Evan Barlow Questions Life As an Addict on His New Mixtape ‘FABRICS’
Socially conscious with conflicted spiritual roots and a powerful story to tell, rising Virginia rapper Evan Barlow releases his first official mixtape, FABRICS; and the project illustrates exactly who he is--flaws and all.
With 17 tracks and more than an hour-and-a-half of raw lyricism, Barlow details his life's journey as a drug addict turned rapper-in-recovery with no filter. The project's first track, simply titled "Intro," opens with a melodic electric guitar elegantly strumming the pain and beauty of Barlow's life in musical form. The Virginia-bred MC introduces himself unapologetically, recalling one of his life's lowest points, when he "lay here in prayer on a cell floor...holding [his] knees hoping [he] don't seize up and fade away when the drugs leave."
The emotional song goes on to detail a harsh memory; the Richmond native's mother passed away while he was locked in cell. Barlow rhymes about the pain of being told to "take a call," knowing "it can't be good," and hearing his father's voice on the other end of the phone line telling him his mother was "in a better place."
"Crying Over Monday" addresses his struggle with drugs, which began at age 17. "Just a wishful dream, just a wish I wish I wish it wasn't what it seems/And how am I a fiend, how I pick that needle up when I was 17?," says Barlow. The song goes on to illustrate--and to question--what it means to be a "junkie."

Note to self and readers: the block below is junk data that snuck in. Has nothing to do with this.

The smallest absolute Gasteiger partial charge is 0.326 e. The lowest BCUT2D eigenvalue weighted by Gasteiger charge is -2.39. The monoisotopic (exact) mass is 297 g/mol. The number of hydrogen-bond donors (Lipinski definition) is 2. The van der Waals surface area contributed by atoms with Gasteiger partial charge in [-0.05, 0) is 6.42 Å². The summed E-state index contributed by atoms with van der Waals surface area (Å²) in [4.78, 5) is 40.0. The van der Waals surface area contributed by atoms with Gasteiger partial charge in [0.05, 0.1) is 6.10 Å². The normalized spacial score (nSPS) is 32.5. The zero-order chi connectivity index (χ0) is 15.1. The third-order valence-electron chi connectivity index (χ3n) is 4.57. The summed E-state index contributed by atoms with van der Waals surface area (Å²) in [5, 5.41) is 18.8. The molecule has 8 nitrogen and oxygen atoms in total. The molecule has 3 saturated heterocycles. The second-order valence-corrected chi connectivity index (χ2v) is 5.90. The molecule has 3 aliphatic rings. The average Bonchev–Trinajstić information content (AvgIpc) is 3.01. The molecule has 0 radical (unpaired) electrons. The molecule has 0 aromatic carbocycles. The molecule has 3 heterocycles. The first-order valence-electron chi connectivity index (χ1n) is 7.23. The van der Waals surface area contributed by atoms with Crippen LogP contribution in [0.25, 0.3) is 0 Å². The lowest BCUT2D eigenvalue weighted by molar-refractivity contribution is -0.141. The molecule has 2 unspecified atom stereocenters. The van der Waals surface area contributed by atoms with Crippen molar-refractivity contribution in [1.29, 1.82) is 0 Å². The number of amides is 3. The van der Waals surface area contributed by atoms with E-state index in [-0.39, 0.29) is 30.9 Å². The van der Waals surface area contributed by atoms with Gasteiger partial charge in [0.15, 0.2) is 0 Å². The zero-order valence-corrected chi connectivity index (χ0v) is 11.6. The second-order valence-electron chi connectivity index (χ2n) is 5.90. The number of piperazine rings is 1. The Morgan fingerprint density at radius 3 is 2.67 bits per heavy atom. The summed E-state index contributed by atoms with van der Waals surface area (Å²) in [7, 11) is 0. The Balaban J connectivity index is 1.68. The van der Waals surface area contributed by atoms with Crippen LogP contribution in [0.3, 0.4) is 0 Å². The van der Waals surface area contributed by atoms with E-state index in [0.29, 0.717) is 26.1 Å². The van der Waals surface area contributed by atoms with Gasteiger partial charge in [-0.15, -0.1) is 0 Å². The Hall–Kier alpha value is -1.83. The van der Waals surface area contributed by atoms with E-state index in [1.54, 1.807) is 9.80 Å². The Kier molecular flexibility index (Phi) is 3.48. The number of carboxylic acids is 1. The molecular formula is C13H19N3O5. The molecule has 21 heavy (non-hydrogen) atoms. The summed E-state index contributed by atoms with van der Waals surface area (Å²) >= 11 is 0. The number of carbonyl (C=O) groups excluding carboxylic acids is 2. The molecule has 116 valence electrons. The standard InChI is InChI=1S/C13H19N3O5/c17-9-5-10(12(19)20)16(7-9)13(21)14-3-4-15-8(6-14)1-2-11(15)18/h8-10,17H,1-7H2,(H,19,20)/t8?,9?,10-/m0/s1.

"What a junkie look like, describe him to me/Alright, homeless and broke and with 20 stains on his coat...no friends a shopping cart; a cardboard sign that says I'm homeless/Anything helps, man anything else? Now save that sh-t for someone else." He continues, "A junkie is your little baby brother; a junkie is your mother/A junkie is your friend; a junkie's that someone you love; that one person you can't live without/That one person that you need/So save that there for someone else." The moral of the story: "Addiction don't discriminate."
"Come Together" and "Window" lyrically and sonically portray telling moments in the rapper's life: "Come Together" brings Barlow's demons to life, and his continual inner-battle living with his addictions as a junkie--a word and theme he revisits throughout the project.
"But junkie's don't go to heaven/They never stand at the gate/There's a special place in hell for the sociopathic addict...I'm giving into this f--king pain again/I'm telling myself that this has got to end."
"Window" breaks down the hold the devil had on his soul while on drugs. He opens the song by blatantly stating, "the devil put in work." His story is a constant tug-of-war between angels and demons, and for quite some time it's clear the "demons" were ahead of the curve.
"I just want Satan to let me be/Just let me breathe one time for the evil, it's creepin' itself on me/And I don't want nothin' unless it's peace of mind/Give me peace, and let me be."
Barlow fuses a broad musical palette; from electronic rock to raw hip-hop on a brilliant project that lays everything on the table. Love it or hate it, his music - and story - is true.
You can hear Evan's latest (and official) project at datpiff.com.